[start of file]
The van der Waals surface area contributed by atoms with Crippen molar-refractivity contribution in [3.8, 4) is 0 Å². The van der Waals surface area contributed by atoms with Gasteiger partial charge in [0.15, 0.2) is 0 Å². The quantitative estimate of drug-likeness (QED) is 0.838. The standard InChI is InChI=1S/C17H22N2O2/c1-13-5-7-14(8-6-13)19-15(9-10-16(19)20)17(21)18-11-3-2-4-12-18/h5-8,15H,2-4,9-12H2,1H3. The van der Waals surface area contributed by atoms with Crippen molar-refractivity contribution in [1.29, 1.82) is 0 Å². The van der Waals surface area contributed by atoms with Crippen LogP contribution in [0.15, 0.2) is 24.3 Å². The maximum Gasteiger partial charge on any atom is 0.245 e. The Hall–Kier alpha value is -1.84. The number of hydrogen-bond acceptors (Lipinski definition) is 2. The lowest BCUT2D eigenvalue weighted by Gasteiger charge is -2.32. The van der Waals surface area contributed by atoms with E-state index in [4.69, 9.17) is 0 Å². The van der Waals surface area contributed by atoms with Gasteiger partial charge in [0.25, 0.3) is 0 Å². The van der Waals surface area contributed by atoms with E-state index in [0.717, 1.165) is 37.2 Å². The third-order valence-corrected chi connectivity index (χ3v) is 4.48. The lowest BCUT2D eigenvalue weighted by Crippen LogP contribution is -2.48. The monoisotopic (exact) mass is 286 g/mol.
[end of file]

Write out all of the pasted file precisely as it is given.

The van der Waals surface area contributed by atoms with Crippen molar-refractivity contribution in [3.8, 4) is 0 Å². The van der Waals surface area contributed by atoms with Gasteiger partial charge in [0.15, 0.2) is 0 Å². The quantitative estimate of drug-likeness (QED) is 0.838. The standard InChI is InChI=1S/C17H22N2O2/c1-13-5-7-14(8-6-13)19-15(9-10-16(19)20)17(21)18-11-3-2-4-12-18/h5-8,15H,2-4,9-12H2,1H3. The van der Waals surface area contributed by atoms with Crippen molar-refractivity contribution in [1.29, 1.82) is 0 Å². The van der Waals surface area contributed by atoms with Crippen LogP contribution in [0.15, 0.2) is 24.3 Å². The maximum Gasteiger partial charge on any atom is 0.245 e. The Hall–Kier alpha value is -1.84. The number of hydrogen-bond acceptors (Lipinski definition) is 2. The lowest BCUT2D eigenvalue weighted by Gasteiger charge is -2.32. The van der Waals surface area contributed by atoms with E-state index in [4.69, 9.17) is 0 Å². The van der Waals surface area contributed by atoms with Gasteiger partial charge in [0.25, 0.3) is 0 Å². The van der Waals surface area contributed by atoms with E-state index in [0.717, 1.165) is 37.2 Å². The third-order valence-corrected chi connectivity index (χ3v) is 4.48. The lowest BCUT2D eigenvalue weighted by Crippen LogP contribution is -2.48. The monoisotopic (exact) mass is 286 g/mol.